By Avi Pfeffer Save 40% on Practical Probabilistic Programming with discount code jn15ppp at Imagine you are implementing a highway traffic surveillance system. Your goal is to monitor the flow of vehicles along the highway and predict when traffic jams might occur. You have video cameras placed at strategic points. To accomplish your goal, you will need to do two things. First, you will need to infer the vehicles passing at each point, including identifying when the same vehicle passes two different cameras. Second, you need to predict future vehicles that will arrive on the highway and the traffic jams that result. Both of these tasks require reasoning about an unknown number of objects. When you are inferring the vehicles currently on the highway, you don’t know how many vehicles there actually are, and your video images don’t give you a perfect indication of that number. Sometimes, multiple vehicles might be merged in the image, and some vehicles might not be detected at all. And when you’re predicting future traffic jams, you certainly don’t know exactly how many vehicles there will be. A situation where you don’t know how many objects there are is known as an open universe situation (see below for an explanation of the name). An open universe situation is characterized by two properties: You don’t know exactly how many objects there are, such as the number of vehicles. This is called number uncertainty. You are uncertain about the identity of objects. For example, you might be uncertain whether two vehicle images at different sites belong to the same vehicle. This is called identity uncertainty. In this article, I’m going to focus on number uncertainty, which is addressed by variable size arrays. VARIABLE SIZE ARRAYS Figaro’s approach to open universe modeling is to use variable size arrays. A variable size array takes two arguments: an element whose value is the size of the array, and an element generator, which is similar to the element generator for a fixed size array. Figure 1 shows an example of constructing a variable size array. The first argument to the VariableSizeArray constructor is an integer element representing the number of elements in the array. The second argument is the element generator, which is a function from an index into the array to an element definition. In Figure 1, each element in the array is defined by a Beta, so it is a double element. Figure 1: Structure of a variable size array construction What actually happens when you construct a variable size array? Technically, a variable size array is not a single array at all, but rather represents a random variable whose value could be one of many arrays, each of a different length, depending on the value of the number argument. When you invoke VariableSizeArray, you are actually creating a MakeArray element to represent this random variable. All the operations on variable size arrays are actually applied to this MakeArray element. Under the hood, Figaro makes sure that MakeArray is implemented as efficiently as possible to ensure the maximum amount of data sharing between the arrays of different size. In particular, shorter arrays are prefixes of longer arrays and use the same elements. As a programmer, all this is taken care of for you and you don’t have to worry about it, but I want to make sure you know what a MakeArray is because you might encounter this type sometimes. OPERATIONS ON VARIABLE SIZE ARRAYS What can you do with a variable size array? Pretty much everything you can do with a fixed size array, but there are some important differences. In the following examples, vsa will represent a variable size array whose elements are string elements. Getting the element at an index: In principle, vsa(5) will get the element at index 5 (i.e., the sixth element in the array). However, this can be dangerous. You should be sure the array will always have at least six elements to call this method. Otherwise, you are liable to get an IndexOutOfRangeException. Safely getting an optional element at an index: For this reason, Figaro provides a safer way to get at the element at an index. vsa.get(5) returns an Element[Option[String]]. Option[String] is a Scala type that could be Some[String], if there is actually a string, or None if there is no string. vsa.get(5) represents the following random process: Choose the number of elements according to the number argument. Get the fixed size array of the appropriate size. If the array has a least six elements, let s be the value of the element at index 5. Return Some(s). Otherwise, return None. We see that in either case, the random process produces an Option[String]. So the process is represented by an Element[Option[String]]. There are many ways to use an Element[Option[String]] You could pass it, for an example, to an Apply element that does something interesting if the argument is Some(s) and produces a default value if the argument is None. Map the variable size array through a function on values: This is similar to fixed size arrays, except that now Figaro reaches inside the variable size array to the fixed size arrays it points to, and then reaches inside the fixed size arrays to the actual values. For example, produces a new variable size array, in which each string is replaced by its length. Chain the variable size array through a function that maps values to elements: Again, this is similar to fixed size array, and again Figaro reaches inside the variable size array to the fixed size arrays and chains each of the elements in the fixed size arrays through the function. For example, String) => discrete.Uniform(s:_*)) creates a variable size array in which each element contains a random character from the corresponding string. In this example, s:_* turns the string into a sequence of characters, and discrete.Uniform(s:_*) selects a random member from the sequence. Folds and aggregates: All the folds and aggregates that are offered for fixed size arrays are also available for various size arrays. For example, vsa.count(_.length > 2) returns an Element[Int] representing the number of strings in the array whose length is greater than two. You can understand this as randomly choosing a fixed size array according to the number argument, and then counting the number of strings in that array whose length is greater than two. Again, consult the Scaladoc to see all the folds and aggregates that are defined. EXAMPLE: PREDICTING SALES OF AN UNKNOWN NUMBER OF NEW PRODUCTS In this example, we’re going to imagine that we’re planning the R&D investment of our company in the coming year. Higher R&D investment leads to more new products being developed, which leads to higher sales. However, at the time of making the investment, we do not know exactly how many new products will be developed for a given level of investment. Therefore, we use a variable size array to represent the new products. The model is defined as follows: It takes as argument rNDLevel, which is a double representing the level of R&D investment. The numNewProducts element, which represents the number of new products that are developed as a result of R&D, is an integer element defined by Geometric(rNDLevel). A geometric distribution characterizes a process that goes on for a number of steps. After each step, the process can terminate or it can go on to the next step. The probability of going on to the next step is provided by the parameter of the geometric distribution (in this case, rNDLevel). The value of the geometric process is the number of steps before termination. The probabilities of the number of steps decrease geometrically by a factor of rNDLevel each time. The higher the rNDLevel, the longer the process is likely to go on, and the more new products will be developed. We create a variable size array called productQuality, representing the quality of each of the new products. The number argument of this variable size array is numNewProducts. The element generator is the function that maps an index i to Beat(1, i + 1). The expected value of Beat(1, i + 1 is 1/(i + 1), so the product quality tends to decrease as more new products are developed, representing a diminishing return on R&D investment. Next, we turn the product quality into a prediction of the sales of each product. This takes place in two steps. First, we generate the raw sales using a Normal distribution centered on the product quality. However, a Normal distribution can have negative values, and negative sales are impossible, so in the second step, we truncate the Normal distribution and give it a lower bound of zero. These two steps are accomplished using the chain and map methods of VariableSizeArray. Finally, we get the total sales by folding the sum function through the productSalesvariable size array. The full code for the model is shown below. val numNewProducts = Geometric(rNDLevel)               val productQuality =                     VariableSizeArray(numNewProducts, i => Beta(1, i + 1))               val productSalesRaw = productQuality.chain(Normal(_, 0.5))               val productSales =               val totalSales = productSales.foldLeft(0.0)(_ + _) You’ve just seen an example where probabilistic programming lets you implement quite a rich process in just a few lines of code. 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Posted by on 14 February 2015 | 4:22 am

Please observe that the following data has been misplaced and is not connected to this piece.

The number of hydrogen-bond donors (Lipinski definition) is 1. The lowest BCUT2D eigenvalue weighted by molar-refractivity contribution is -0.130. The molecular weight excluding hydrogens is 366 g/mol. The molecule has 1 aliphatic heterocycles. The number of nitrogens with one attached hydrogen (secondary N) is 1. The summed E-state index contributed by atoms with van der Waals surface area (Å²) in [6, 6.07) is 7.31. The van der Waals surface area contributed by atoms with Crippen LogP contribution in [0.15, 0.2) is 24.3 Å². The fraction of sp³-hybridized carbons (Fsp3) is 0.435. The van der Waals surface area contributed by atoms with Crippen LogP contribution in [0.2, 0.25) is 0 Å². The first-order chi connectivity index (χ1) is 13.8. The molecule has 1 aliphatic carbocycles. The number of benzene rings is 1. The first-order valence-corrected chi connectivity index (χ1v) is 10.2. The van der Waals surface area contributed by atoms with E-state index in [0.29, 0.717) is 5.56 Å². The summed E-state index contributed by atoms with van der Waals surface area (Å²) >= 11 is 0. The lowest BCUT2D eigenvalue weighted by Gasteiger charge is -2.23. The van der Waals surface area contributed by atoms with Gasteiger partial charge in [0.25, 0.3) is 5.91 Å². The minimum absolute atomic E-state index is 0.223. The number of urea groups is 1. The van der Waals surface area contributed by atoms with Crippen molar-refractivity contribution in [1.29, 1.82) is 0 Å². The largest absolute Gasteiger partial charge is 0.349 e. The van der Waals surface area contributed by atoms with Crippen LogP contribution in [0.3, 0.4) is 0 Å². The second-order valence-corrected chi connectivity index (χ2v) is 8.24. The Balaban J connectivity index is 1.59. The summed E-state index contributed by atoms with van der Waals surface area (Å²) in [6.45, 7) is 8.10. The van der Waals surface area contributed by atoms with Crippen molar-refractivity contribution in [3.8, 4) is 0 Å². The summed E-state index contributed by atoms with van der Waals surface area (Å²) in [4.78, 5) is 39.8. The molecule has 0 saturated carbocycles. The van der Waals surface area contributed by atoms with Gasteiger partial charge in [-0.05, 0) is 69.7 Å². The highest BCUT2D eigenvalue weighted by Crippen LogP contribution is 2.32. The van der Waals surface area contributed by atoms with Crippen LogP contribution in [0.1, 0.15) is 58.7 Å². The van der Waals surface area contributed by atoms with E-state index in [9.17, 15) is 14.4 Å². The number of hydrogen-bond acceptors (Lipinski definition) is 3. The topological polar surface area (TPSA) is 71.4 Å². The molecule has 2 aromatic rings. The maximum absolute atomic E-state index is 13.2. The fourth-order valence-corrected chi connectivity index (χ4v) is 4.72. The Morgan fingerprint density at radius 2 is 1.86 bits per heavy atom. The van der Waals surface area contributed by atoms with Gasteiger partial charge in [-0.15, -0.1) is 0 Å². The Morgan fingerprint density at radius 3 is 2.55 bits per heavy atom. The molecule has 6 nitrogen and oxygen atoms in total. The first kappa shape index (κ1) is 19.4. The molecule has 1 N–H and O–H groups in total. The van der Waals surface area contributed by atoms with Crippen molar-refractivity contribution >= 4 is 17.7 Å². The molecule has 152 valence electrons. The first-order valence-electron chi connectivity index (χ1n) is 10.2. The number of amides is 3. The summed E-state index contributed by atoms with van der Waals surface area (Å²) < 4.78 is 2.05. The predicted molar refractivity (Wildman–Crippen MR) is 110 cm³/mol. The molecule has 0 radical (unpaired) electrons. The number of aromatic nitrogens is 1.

Explicit trust manager for self-signed certificates